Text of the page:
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This extensive article first appeared in La Gaceta [The Gazette], Tucuman’s most important newspaper, reporting on the first press conference given by the artists upon arriving at Tucumán for their second research trip in October 1968. Accompanied by María Eugenia Aybar, the province’s visual arts official, the group described its background and—in an exceedingly imprecise way—described some of the motives behind its presence there. The artists point out, for instance, that they desire to communicate with the general public and not with the limited audience that ventures into art galleries. In order not to remain isolated, they devised a communications plan through mass media, by means of which they would be taking advantage of reality itself as an aesthetic material.


Tucumán Arde  [Tucumán Is Burning] is the most famous collective production of emerging vanguard art in Argentina, both in Buenos Aires and Rosario, and it took place at the turning point of the artists’ political and artistic radicalization in 1968. Its design implied a complex process of research and counter-information as well as a mass-media campaign. Given the fact that they were an integral part of the investigation, many artists (mostly from Rosario) traveled to Tucumán for a second time in October 1968. It was in that province that, with the support of trade-union members, journalists, and other collaborators, the artists developed an underground registry of work pertaining to the social situation of sugar mills (closed by then), schools, hospitals, and so forth, seeking information that would evidence the official campaign’s deception respecting the so-called Operativo Tucumán. A variety of media was used, including recordings, photographs, and films.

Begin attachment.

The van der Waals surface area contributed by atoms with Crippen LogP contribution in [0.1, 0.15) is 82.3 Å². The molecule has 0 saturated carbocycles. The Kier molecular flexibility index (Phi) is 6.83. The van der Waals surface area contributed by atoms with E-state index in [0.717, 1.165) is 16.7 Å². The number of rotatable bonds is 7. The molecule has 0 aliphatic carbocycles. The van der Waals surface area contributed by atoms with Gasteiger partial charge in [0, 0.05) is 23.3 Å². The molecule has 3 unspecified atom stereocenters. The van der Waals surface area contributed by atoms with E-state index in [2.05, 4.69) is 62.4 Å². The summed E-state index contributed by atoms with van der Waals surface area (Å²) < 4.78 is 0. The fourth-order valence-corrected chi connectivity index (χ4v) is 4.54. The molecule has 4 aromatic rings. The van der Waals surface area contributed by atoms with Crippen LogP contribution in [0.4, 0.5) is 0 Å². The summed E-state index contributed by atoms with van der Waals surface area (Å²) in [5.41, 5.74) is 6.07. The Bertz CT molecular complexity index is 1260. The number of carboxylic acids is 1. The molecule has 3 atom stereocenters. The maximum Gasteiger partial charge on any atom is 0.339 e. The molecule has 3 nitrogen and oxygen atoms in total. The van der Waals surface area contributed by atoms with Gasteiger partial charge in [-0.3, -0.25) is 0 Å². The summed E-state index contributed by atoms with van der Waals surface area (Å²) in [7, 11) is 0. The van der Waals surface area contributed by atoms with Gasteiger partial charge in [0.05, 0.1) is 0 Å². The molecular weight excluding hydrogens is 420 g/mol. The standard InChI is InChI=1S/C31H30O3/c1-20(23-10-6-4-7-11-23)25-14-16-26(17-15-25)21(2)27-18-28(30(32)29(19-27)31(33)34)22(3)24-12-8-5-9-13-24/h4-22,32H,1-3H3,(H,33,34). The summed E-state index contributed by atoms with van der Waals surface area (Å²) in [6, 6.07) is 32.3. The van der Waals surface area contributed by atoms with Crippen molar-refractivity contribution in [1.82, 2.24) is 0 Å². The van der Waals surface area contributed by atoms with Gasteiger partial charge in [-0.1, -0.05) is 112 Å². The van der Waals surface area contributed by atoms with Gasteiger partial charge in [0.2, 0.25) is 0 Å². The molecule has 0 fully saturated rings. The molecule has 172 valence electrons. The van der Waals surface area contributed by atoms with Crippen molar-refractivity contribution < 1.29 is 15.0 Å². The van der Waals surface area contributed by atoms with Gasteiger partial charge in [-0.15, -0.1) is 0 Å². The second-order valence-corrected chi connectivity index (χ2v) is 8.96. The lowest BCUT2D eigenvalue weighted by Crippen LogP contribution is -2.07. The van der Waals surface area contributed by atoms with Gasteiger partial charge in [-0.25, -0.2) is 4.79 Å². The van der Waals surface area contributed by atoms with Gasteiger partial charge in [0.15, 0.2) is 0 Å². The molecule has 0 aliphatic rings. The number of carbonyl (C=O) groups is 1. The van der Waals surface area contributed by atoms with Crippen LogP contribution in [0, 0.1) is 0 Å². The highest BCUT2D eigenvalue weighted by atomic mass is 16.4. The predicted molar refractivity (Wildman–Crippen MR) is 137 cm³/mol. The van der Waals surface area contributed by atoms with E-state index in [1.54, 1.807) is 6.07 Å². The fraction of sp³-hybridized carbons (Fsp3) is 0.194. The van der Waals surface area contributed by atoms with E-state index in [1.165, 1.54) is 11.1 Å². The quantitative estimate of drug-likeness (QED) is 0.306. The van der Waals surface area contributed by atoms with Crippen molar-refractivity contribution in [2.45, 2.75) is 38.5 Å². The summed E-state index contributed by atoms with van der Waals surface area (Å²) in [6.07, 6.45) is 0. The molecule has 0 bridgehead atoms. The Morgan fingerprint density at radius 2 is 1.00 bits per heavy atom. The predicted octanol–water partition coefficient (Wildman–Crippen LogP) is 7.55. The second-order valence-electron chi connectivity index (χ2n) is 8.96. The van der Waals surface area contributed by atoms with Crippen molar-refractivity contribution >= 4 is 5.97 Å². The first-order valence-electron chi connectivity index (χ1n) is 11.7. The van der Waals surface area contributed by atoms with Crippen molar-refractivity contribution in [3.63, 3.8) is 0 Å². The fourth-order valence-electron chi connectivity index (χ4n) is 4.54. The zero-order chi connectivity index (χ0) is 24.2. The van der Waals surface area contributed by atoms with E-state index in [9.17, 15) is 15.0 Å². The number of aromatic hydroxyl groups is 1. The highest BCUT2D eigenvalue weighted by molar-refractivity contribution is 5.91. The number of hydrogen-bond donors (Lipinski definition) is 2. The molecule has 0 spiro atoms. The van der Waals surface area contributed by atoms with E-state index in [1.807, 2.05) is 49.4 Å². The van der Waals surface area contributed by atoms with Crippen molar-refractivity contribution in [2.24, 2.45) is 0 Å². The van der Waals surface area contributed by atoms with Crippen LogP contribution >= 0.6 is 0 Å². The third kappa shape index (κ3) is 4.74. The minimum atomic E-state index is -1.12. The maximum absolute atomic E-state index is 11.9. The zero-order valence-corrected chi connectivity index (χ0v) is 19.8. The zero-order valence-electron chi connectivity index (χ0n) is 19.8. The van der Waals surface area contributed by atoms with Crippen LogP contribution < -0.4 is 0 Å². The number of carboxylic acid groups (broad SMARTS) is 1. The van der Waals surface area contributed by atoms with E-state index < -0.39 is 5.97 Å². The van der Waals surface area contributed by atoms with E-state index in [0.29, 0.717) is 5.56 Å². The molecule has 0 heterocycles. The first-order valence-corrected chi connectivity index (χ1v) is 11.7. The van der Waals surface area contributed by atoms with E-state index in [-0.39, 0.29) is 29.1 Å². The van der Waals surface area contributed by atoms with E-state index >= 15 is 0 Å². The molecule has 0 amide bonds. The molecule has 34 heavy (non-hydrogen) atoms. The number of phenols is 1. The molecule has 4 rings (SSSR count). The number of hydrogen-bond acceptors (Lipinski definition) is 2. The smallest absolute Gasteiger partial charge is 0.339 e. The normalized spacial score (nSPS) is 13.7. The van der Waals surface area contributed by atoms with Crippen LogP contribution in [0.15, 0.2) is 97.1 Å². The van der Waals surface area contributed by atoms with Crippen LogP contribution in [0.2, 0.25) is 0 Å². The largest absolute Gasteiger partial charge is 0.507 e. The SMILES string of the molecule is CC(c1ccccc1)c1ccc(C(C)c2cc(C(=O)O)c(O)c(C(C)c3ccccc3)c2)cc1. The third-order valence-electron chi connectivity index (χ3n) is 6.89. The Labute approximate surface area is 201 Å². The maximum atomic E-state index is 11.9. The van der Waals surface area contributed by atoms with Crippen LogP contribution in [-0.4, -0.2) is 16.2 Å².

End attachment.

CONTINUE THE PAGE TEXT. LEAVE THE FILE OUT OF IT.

One of the goals of the Tucumán Arde exhibition focused in producing an “overinformational” event in the mass media, which was expected to result in large-scale public repercussions. In that sense, the different mentions and references generated by the successive phases of Tucumán Arde in dailies, general-interest journals, and political publications, both national and international, provide an account of the strategy’s success in reaching the mass media.


According to the participating artists in several interviews, the press conferences in Tucumán were part of their strategy of achieving media presence, although they had no intention of revealing the political dimension of their work.

Ana Longoni.
Fundación Espigas, Buenos Aires, Argentina
Courtesy of Daniel Dessein, Buenos Aires, Argentina
Archivo de Graciela Carnevale, Rosario, Argentina.